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Science Museum of Virginia Awarded Grant to Empower “Citizen Scientists”

The Museum will lead a team of residents, government officials, nonprofits, business owners and health system partners to develop a plan to assess air quality (how clean or polluted air is) in the area immediately surrounding the Museum’s 33-acre urban campus.,




The Science Museum of Virginia will be working with volunteer “citizen scientists” to analyze and suggest ways that we can all breathe a little easier. This is happening as the result of a nearly $250,000 grant.

Full Press Release:

The Institute of Museum and Library Services (IMLS) has awarded the Science Museum of Virginia a nearly $250,000 grant to lead volunteer teams of “citizen scientists” to assess and guide improvements to air quality in Richmond neighborhoods over the next three years. The federal funds further the Museum’s efforts both to understand how a warming climate impacts Richmond, including the health of residents, and to engage citizens in the process of collecting and interpreting environmental data.

“Our personal health is intimately linked to the health of the environment,” said Chief Wonder Officer Richard Conti. “We’re thrilled to get support from IMLS to further empower community partners and neighbors to use scientific tools to better understand our air quality at the hyperlocal level. Through these collaborative efforts, we will explore the backyard impacts of global climate change and provide citizens with information to help them build more resilient communities.”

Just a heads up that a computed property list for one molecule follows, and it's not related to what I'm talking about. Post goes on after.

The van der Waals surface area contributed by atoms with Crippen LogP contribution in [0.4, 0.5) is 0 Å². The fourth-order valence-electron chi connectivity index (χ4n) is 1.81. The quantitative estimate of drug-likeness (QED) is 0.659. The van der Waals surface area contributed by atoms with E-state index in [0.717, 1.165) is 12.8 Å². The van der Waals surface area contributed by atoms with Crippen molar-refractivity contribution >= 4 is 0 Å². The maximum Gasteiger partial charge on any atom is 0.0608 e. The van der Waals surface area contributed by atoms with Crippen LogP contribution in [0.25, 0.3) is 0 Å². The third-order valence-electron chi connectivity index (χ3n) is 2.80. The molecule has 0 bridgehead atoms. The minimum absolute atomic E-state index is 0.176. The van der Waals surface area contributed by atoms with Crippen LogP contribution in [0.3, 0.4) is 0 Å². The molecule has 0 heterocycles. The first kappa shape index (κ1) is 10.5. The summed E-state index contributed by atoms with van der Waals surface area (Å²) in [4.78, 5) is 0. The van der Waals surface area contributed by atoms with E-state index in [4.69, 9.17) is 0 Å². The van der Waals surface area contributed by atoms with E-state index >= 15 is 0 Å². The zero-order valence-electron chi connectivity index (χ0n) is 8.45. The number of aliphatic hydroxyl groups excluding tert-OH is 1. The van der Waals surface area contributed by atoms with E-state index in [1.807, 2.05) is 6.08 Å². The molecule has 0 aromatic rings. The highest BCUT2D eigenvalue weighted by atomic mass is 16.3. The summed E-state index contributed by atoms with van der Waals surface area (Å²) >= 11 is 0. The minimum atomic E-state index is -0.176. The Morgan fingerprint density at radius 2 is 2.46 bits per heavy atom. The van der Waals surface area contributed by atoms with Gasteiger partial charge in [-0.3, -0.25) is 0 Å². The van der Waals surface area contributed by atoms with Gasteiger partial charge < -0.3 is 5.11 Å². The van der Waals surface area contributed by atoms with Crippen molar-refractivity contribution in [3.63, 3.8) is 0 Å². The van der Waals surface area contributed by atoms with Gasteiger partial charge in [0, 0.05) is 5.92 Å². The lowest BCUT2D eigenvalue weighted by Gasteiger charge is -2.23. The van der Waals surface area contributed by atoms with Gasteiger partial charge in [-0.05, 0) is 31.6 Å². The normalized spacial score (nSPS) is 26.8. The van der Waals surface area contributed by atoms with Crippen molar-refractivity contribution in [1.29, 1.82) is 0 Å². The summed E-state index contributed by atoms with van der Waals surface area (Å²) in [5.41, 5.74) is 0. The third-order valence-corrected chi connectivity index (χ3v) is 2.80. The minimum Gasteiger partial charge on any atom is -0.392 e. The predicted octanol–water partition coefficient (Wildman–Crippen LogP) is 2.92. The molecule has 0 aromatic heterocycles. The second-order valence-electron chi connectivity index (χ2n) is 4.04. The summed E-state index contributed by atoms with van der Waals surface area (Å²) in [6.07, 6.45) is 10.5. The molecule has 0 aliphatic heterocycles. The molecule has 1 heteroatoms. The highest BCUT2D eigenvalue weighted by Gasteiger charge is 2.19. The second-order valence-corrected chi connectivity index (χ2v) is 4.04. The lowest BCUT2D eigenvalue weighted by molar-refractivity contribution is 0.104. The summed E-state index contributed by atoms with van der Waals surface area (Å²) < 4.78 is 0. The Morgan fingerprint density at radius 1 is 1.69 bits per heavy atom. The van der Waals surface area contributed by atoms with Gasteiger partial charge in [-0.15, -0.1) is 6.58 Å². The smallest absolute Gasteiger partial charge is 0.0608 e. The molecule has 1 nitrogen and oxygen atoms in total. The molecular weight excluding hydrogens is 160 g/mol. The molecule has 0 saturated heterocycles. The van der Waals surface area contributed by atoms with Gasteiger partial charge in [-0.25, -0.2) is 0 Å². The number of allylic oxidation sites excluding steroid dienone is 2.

The Museum will lead a team of residents, local and state government officials, nonprofits, business owners and health system partners to develop a plan to assess air quality (how clean or polluted air is) in the area immediately surrounding the Museum’s 33-acre urban campus, which includes the rapidly changing Scott’s Addition neighborhood. Volunteers will use hand-held devices to measure a variety of pollutants in the local atmosphere, building on pilot work with collaborators at Virginia Commonwealth University Division of Community Engagement, the University of Richmond and Virginia Union University. The Museum will also use part of the $249,631 grant funds to partner with Groundwork RVA to measure air quality in select limited-resource areas across Richmond.

Poor air quality can exacerbate allergy symptoms, aggravate asthma, inhibit lung function and contribute to diseases such as bronchitis and emphysema. While the Virginia Department of Environmental Quality measures air quality just outside of the metro Richmond region, neighborhood-specific data, which could vary greatly depending on the amount of impervious surfaces, transportation hubs, housing density and green spaces, is not available.

“Before we co-develop strategies to mitigate the risks of climate change on our city, we have to fill important data gaps,” said Museum Scientist and grant co-principal investigator Dr. Jeremy Hoffman. “As we’ve seen from previous projects, acquiring those data with community partners fosters deeper understanding and engagement with solutions. By empowering citizens to get out there and measure these environmental stressors themselves with the necessary tools, we can generate meaningful outcomes together.”